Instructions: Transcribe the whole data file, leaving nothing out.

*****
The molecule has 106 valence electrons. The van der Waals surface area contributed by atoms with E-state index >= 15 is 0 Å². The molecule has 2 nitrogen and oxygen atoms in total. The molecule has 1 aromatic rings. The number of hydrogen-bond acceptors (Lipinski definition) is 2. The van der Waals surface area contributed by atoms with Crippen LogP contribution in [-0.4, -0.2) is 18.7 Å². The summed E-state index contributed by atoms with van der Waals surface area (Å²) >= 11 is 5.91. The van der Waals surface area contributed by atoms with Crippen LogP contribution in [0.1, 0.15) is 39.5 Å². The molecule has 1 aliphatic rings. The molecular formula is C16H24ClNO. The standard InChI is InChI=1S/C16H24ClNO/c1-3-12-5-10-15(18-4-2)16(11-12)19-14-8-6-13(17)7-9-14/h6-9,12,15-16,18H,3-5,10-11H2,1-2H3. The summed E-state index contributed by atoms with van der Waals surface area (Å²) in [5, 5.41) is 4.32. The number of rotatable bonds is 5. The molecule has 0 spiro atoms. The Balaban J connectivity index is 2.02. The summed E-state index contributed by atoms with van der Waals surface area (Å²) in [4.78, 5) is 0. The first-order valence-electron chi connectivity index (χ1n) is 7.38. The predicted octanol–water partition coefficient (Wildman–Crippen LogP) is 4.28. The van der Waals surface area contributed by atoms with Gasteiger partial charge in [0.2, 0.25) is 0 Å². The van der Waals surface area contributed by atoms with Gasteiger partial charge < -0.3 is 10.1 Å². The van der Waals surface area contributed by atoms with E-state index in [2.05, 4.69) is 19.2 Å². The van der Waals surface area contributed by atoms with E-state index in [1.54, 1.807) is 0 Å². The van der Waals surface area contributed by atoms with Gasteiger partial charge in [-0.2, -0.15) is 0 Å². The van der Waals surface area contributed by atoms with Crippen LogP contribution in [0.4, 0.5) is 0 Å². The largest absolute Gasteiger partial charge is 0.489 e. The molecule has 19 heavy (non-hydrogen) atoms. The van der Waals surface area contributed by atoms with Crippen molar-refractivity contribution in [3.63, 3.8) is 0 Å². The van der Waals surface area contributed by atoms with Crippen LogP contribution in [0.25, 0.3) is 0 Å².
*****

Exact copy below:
The molecule has 106 valence electrons. The van der Waals surface area contributed by atoms with E-state index >= 15 is 0 Å². The molecule has 2 nitrogen and oxygen atoms in total. The molecule has 1 aromatic rings. The number of hydrogen-bond acceptors (Lipinski definition) is 2. The van der Waals surface area contributed by atoms with Crippen LogP contribution in [-0.4, -0.2) is 18.7 Å². The summed E-state index contributed by atoms with van der Waals surface area (Å²) >= 11 is 5.91. The van der Waals surface area contributed by atoms with Crippen LogP contribution in [0.1, 0.15) is 39.5 Å². The molecule has 1 aliphatic rings. The molecular formula is C16H24ClNO. The standard InChI is InChI=1S/C16H24ClNO/c1-3-12-5-10-15(18-4-2)16(11-12)19-14-8-6-13(17)7-9-14/h6-9,12,15-16,18H,3-5,10-11H2,1-2H3. The summed E-state index contributed by atoms with van der Waals surface area (Å²) in [5, 5.41) is 4.32. The number of rotatable bonds is 5. The molecule has 0 spiro atoms. The Balaban J connectivity index is 2.02. The summed E-state index contributed by atoms with van der Waals surface area (Å²) in [4.78, 5) is 0. The first-order valence-electron chi connectivity index (χ1n) is 7.38. The predicted octanol–water partition coefficient (Wildman–Crippen LogP) is 4.28. The van der Waals surface area contributed by atoms with Gasteiger partial charge in [0.2, 0.25) is 0 Å². The van der Waals surface area contributed by atoms with Gasteiger partial charge < -0.3 is 10.1 Å². The van der Waals surface area contributed by atoms with E-state index in [2.05, 4.69) is 19.2 Å². The van der Waals surface area contributed by atoms with E-state index in [1.54, 1.807) is 0 Å². The van der Waals surface area contributed by atoms with Gasteiger partial charge in [-0.2, -0.15) is 0 Å². The van der Waals surface area contributed by atoms with Crippen LogP contribution in [0.4, 0.5) is 0 Å². The largest absolute Gasteiger partial charge is 0.489 e. The molecule has 19 heavy (non-hydrogen) atoms. The van der Waals surface area contributed by atoms with Crippen molar-refractivity contribution in [3.63, 3.8) is 0 Å². The van der Waals surface area contributed by atoms with Crippen LogP contribution in [0.25, 0.3) is 0 Å².